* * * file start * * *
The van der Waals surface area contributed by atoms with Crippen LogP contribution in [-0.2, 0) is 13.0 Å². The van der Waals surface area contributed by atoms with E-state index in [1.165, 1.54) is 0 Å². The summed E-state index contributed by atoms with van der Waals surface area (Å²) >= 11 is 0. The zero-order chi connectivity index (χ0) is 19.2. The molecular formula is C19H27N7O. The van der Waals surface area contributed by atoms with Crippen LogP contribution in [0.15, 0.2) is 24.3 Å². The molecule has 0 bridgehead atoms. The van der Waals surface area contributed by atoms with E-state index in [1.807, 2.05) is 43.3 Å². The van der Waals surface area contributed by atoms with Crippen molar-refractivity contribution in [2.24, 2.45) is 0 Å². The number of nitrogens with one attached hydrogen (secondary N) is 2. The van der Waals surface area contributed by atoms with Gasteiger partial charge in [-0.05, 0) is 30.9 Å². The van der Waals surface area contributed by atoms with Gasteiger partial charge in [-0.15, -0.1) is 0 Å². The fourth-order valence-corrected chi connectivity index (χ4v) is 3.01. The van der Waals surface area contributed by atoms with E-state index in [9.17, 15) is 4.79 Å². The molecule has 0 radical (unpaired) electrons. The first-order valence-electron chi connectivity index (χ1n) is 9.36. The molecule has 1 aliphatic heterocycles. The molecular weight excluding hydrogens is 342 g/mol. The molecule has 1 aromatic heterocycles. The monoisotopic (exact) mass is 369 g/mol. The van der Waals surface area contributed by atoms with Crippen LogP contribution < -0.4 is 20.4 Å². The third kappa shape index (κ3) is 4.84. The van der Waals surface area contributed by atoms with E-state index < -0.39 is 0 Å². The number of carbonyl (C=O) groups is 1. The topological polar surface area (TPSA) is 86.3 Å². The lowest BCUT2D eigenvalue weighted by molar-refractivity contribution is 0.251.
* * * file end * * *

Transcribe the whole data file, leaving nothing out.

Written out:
The van der Waals surface area contributed by atoms with Crippen LogP contribution in [-0.2, 0) is 13.0 Å². The van der Waals surface area contributed by atoms with E-state index in [1.165, 1.54) is 0 Å². The summed E-state index contributed by atoms with van der Waals surface area (Å²) >= 11 is 0. The zero-order chi connectivity index (χ0) is 19.2. The molecular formula is C19H27N7O. The van der Waals surface area contributed by atoms with Crippen LogP contribution in [0.15, 0.2) is 24.3 Å². The molecule has 0 bridgehead atoms. The van der Waals surface area contributed by atoms with E-state index in [1.807, 2.05) is 43.3 Å². The van der Waals surface area contributed by atoms with Crippen molar-refractivity contribution in [2.24, 2.45) is 0 Å². The number of nitrogens with one attached hydrogen (secondary N) is 2. The van der Waals surface area contributed by atoms with Gasteiger partial charge in [-0.05, 0) is 30.9 Å². The van der Waals surface area contributed by atoms with Gasteiger partial charge in [-0.15, -0.1) is 0 Å². The fourth-order valence-corrected chi connectivity index (χ4v) is 3.01. The van der Waals surface area contributed by atoms with E-state index in [9.17, 15) is 4.79 Å². The molecule has 0 radical (unpaired) electrons. The first-order valence-electron chi connectivity index (χ1n) is 9.36. The molecule has 1 aliphatic heterocycles. The molecular weight excluding hydrogens is 342 g/mol. The molecule has 1 aromatic heterocycles. The monoisotopic (exact) mass is 369 g/mol. The van der Waals surface area contributed by atoms with Crippen LogP contribution < -0.4 is 20.4 Å². The third kappa shape index (κ3) is 4.84. The van der Waals surface area contributed by atoms with E-state index < -0.39 is 0 Å². The number of carbonyl (C=O) groups is 1. The topological polar surface area (TPSA) is 86.3 Å². The lowest BCUT2D eigenvalue weighted by molar-refractivity contribution is 0.251.